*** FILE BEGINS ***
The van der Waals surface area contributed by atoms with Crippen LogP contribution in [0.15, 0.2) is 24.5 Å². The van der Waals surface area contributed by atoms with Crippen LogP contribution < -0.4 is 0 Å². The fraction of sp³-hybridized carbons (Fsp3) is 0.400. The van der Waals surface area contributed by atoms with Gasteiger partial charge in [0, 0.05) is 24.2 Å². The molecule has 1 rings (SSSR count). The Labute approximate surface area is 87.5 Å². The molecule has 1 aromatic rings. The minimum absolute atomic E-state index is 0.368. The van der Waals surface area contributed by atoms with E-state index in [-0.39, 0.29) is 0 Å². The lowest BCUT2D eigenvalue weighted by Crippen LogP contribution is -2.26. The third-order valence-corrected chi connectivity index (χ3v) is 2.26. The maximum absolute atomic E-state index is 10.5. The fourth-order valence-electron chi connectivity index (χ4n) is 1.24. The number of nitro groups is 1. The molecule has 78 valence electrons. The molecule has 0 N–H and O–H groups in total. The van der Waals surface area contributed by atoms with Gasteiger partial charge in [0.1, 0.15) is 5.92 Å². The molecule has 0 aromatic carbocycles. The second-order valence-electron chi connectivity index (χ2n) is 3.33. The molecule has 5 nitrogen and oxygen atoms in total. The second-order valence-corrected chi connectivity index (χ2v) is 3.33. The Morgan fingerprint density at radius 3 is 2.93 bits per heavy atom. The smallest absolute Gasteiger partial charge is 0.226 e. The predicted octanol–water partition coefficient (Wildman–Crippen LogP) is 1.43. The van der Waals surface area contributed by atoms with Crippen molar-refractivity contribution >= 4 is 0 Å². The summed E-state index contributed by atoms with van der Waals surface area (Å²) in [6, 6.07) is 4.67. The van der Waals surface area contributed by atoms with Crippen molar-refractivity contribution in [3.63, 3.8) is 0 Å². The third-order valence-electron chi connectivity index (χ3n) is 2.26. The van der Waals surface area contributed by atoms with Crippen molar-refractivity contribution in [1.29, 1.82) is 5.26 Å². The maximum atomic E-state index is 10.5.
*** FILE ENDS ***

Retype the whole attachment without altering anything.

The van der Waals surface area contributed by atoms with Crippen LogP contribution in [0.15, 0.2) is 24.5 Å². The van der Waals surface area contributed by atoms with Crippen LogP contribution < -0.4 is 0 Å². The fraction of sp³-hybridized carbons (Fsp3) is 0.400. The van der Waals surface area contributed by atoms with Gasteiger partial charge in [0, 0.05) is 24.2 Å². The molecule has 1 rings (SSSR count). The Labute approximate surface area is 87.5 Å². The molecule has 1 aromatic rings. The minimum absolute atomic E-state index is 0.368. The van der Waals surface area contributed by atoms with E-state index in [-0.39, 0.29) is 0 Å². The lowest BCUT2D eigenvalue weighted by Crippen LogP contribution is -2.26. The third-order valence-corrected chi connectivity index (χ3v) is 2.26. The maximum absolute atomic E-state index is 10.5. The fourth-order valence-electron chi connectivity index (χ4n) is 1.24. The number of nitro groups is 1. The molecule has 78 valence electrons. The molecule has 0 N–H and O–H groups in total. The van der Waals surface area contributed by atoms with Gasteiger partial charge in [0.1, 0.15) is 5.92 Å². The molecule has 0 aromatic carbocycles. The second-order valence-electron chi connectivity index (χ2n) is 3.33. The molecule has 5 nitrogen and oxygen atoms in total. The second-order valence-corrected chi connectivity index (χ2v) is 3.33. The Morgan fingerprint density at radius 3 is 2.93 bits per heavy atom. The smallest absolute Gasteiger partial charge is 0.226 e. The predicted octanol–water partition coefficient (Wildman–Crippen LogP) is 1.43. The van der Waals surface area contributed by atoms with Crippen molar-refractivity contribution >= 4 is 0 Å². The summed E-state index contributed by atoms with van der Waals surface area (Å²) in [6, 6.07) is 4.67. The van der Waals surface area contributed by atoms with Crippen molar-refractivity contribution in [3.63, 3.8) is 0 Å². The third-order valence-electron chi connectivity index (χ3n) is 2.26. The van der Waals surface area contributed by atoms with Crippen molar-refractivity contribution in [1.29, 1.82) is 5.26 Å². The maximum atomic E-state index is 10.5.